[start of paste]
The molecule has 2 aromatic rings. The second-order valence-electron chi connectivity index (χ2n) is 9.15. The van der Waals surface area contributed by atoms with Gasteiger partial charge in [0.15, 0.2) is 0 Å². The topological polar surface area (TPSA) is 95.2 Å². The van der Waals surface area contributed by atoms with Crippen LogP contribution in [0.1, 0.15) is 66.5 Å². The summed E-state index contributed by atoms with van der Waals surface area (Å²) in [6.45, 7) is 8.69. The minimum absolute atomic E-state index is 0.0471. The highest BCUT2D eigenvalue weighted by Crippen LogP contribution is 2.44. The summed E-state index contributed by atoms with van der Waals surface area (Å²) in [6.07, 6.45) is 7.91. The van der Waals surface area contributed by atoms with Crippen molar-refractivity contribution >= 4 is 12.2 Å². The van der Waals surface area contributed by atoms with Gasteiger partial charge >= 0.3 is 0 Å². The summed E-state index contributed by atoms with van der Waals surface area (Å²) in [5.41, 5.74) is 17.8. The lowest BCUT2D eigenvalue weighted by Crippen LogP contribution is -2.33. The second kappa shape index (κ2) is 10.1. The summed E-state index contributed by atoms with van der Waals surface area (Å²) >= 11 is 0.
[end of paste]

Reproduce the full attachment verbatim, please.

The molecule has 2 aromatic rings. The second-order valence-electron chi connectivity index (χ2n) is 9.15. The van der Waals surface area contributed by atoms with Gasteiger partial charge in [0.15, 0.2) is 0 Å². The topological polar surface area (TPSA) is 95.2 Å². The van der Waals surface area contributed by atoms with Crippen LogP contribution in [0.1, 0.15) is 66.5 Å². The summed E-state index contributed by atoms with van der Waals surface area (Å²) in [6.45, 7) is 8.69. The minimum absolute atomic E-state index is 0.0471. The highest BCUT2D eigenvalue weighted by Crippen LogP contribution is 2.44. The summed E-state index contributed by atoms with van der Waals surface area (Å²) in [6.07, 6.45) is 7.91. The van der Waals surface area contributed by atoms with Crippen molar-refractivity contribution >= 4 is 12.2 Å². The van der Waals surface area contributed by atoms with Gasteiger partial charge >= 0.3 is 0 Å². The summed E-state index contributed by atoms with van der Waals surface area (Å²) in [5.41, 5.74) is 17.8. The lowest BCUT2D eigenvalue weighted by Crippen LogP contribution is -2.33. The second kappa shape index (κ2) is 10.1. The summed E-state index contributed by atoms with van der Waals surface area (Å²) >= 11 is 0.